Our student-athletes aren't bad guys. In fact, we get more compliments than ever from flight attendants, hotel managers and all sorts of folks with whom we come into contact on the road for our deportment and class. I've gotten used to the some of the players driving nicer cars than their coaches, having more electronics than Radio Shack, and going on cruises over the semester break. In spite of all of that, our guys are hard-working, good people, with sound hearts and values. There have been just a handful of times all year when I've questioned their effort.
There is plenty of blame to go around, but I deserve the bulk of it. The plan needs adjusting. We are going to change our focus in the fall to include a lot more "team building" exercises. While I've always believed the best clubhouses happen organically, and not by artificial means, we need to at least try some of the new-wave and maybe some of the old-school military techniques for getting fragile individuals to bond and become something larger, something stronger than themselves.
We are going to foster an environment in which teammates confront teammates and hold each other accountable rather than being quick to intervene and solve conflicts amongst them after individual tattling forces us to act like cops and not coaches. We are also going to look for talented people in places other than the big national tournaments and showcases. While the players we find still will have to afford a good chunk of an ever-growing tuition, they'll also be from championship teams, and they'll be asked if they've ever held a job, been in a fistfight, and what it means to be a good teammate.We have a good young core of guys to build around, but we also need to adjust in order to grow as a program.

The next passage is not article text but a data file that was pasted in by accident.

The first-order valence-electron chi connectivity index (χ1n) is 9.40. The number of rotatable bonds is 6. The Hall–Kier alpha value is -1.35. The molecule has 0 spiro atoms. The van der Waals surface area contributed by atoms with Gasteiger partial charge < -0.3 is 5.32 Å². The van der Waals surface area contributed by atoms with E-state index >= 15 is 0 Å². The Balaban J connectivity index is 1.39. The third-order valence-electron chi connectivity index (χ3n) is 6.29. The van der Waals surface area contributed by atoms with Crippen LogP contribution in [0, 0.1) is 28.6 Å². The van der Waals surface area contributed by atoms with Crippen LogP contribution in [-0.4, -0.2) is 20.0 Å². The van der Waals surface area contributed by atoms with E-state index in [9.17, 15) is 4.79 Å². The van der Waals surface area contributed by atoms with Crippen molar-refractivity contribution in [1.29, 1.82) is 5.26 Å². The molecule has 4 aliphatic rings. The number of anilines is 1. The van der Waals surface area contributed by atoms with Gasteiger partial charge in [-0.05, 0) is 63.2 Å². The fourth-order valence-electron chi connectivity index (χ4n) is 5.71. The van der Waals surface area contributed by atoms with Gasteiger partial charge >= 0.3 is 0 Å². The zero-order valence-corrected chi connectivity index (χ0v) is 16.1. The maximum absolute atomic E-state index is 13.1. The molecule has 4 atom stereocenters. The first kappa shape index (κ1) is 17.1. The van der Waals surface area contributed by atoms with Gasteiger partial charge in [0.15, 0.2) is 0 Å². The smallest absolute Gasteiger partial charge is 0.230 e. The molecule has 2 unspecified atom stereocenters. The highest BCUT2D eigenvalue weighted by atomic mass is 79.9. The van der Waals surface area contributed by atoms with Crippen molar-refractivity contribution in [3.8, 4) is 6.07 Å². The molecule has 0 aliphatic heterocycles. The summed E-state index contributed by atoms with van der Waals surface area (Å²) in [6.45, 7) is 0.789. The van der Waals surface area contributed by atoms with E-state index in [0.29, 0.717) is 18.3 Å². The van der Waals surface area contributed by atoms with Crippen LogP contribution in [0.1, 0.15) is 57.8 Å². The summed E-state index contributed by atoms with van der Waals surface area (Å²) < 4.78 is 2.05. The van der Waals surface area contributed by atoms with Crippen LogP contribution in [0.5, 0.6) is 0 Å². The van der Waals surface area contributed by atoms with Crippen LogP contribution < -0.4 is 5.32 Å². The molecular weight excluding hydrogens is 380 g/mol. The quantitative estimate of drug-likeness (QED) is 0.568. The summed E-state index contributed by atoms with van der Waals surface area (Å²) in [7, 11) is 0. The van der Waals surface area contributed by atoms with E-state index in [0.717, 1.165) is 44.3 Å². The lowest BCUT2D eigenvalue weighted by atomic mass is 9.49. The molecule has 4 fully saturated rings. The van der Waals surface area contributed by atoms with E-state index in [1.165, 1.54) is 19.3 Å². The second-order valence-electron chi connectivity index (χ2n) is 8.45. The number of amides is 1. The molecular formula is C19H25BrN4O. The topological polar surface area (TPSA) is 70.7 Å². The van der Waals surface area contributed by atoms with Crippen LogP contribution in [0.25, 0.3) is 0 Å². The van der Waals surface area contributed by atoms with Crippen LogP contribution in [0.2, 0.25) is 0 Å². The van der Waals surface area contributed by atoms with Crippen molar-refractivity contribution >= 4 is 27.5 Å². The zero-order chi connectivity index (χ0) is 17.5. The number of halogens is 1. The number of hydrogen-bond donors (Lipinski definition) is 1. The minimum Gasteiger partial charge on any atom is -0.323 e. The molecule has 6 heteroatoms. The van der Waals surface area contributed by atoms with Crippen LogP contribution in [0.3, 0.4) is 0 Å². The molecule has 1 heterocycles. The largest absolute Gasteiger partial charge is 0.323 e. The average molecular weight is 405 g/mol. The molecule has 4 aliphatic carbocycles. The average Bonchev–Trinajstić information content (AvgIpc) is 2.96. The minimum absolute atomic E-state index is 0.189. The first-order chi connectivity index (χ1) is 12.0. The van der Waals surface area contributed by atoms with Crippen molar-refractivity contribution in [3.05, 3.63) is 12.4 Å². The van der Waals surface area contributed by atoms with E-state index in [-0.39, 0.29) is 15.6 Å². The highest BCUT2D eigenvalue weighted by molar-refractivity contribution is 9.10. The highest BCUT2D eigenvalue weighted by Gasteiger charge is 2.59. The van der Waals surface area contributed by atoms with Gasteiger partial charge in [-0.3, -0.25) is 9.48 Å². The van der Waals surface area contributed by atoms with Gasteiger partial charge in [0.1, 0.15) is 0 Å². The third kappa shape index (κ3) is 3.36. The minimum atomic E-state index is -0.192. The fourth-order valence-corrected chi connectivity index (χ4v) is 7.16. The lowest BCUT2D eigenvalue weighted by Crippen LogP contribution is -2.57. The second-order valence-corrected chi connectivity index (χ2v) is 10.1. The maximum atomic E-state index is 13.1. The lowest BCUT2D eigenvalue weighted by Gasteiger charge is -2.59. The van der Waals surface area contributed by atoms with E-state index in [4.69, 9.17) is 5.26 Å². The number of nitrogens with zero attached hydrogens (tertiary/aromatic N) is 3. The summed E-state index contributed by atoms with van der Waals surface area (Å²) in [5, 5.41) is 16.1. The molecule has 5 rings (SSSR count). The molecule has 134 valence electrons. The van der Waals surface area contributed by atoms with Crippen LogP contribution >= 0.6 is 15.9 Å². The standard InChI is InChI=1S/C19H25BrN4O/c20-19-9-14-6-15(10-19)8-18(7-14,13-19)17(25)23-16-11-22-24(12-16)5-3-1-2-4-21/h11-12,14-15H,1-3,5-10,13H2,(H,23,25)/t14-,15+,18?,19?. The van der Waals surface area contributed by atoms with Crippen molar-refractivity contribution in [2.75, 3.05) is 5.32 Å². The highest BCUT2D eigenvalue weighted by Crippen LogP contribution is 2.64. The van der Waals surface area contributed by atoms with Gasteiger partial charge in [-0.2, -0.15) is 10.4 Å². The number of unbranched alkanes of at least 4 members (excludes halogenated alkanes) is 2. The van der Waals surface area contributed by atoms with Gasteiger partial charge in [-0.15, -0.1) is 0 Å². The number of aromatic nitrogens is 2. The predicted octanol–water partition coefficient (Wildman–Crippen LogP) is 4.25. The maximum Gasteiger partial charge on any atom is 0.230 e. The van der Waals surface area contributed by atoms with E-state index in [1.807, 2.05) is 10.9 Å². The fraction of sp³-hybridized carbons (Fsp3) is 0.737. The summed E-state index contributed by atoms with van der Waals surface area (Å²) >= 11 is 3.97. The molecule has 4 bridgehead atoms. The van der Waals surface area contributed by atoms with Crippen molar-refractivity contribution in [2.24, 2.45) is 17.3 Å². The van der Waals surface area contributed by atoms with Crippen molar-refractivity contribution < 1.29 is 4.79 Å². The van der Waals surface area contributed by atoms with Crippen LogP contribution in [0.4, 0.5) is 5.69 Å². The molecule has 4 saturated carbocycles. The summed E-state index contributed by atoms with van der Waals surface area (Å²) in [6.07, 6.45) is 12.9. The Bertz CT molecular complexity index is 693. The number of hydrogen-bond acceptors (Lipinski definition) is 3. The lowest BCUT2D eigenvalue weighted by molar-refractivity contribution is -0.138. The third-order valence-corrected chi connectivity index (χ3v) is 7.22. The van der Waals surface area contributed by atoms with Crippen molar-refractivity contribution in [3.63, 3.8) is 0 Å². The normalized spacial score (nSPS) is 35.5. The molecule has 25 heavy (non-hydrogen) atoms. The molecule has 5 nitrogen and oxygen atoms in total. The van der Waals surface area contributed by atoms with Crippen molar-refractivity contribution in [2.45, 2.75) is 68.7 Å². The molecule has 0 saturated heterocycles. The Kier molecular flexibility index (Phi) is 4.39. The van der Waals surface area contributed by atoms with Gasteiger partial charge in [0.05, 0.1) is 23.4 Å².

Getting individuals to form a team has never been easy, but today, in college baseball, it is increasingly difficult. Across the Allegheny, a team from my boyhood had the answer. In 1979, Willie Stargell, Tim Foli, Dave Parker, Kent Tekulve, Bill Madlock, and Phil Garner celebrated wins in the now razed Three Rivers Stadium by listening to Sister Sledge's hit single, "We are Family".
They believed they were just that - a family, and they earned a World Championship. Perhaps we'll do something tonight and tomorrow that will truly earn our way to Clearwater, and change my mind. Regardless, you can bet we're going to do our best to become more of a family today, tomorrow, and every day. Then, when that championship is finally won, a team of individuals sacrificing for the good of the whole will know how special it truly is when you EARN IT.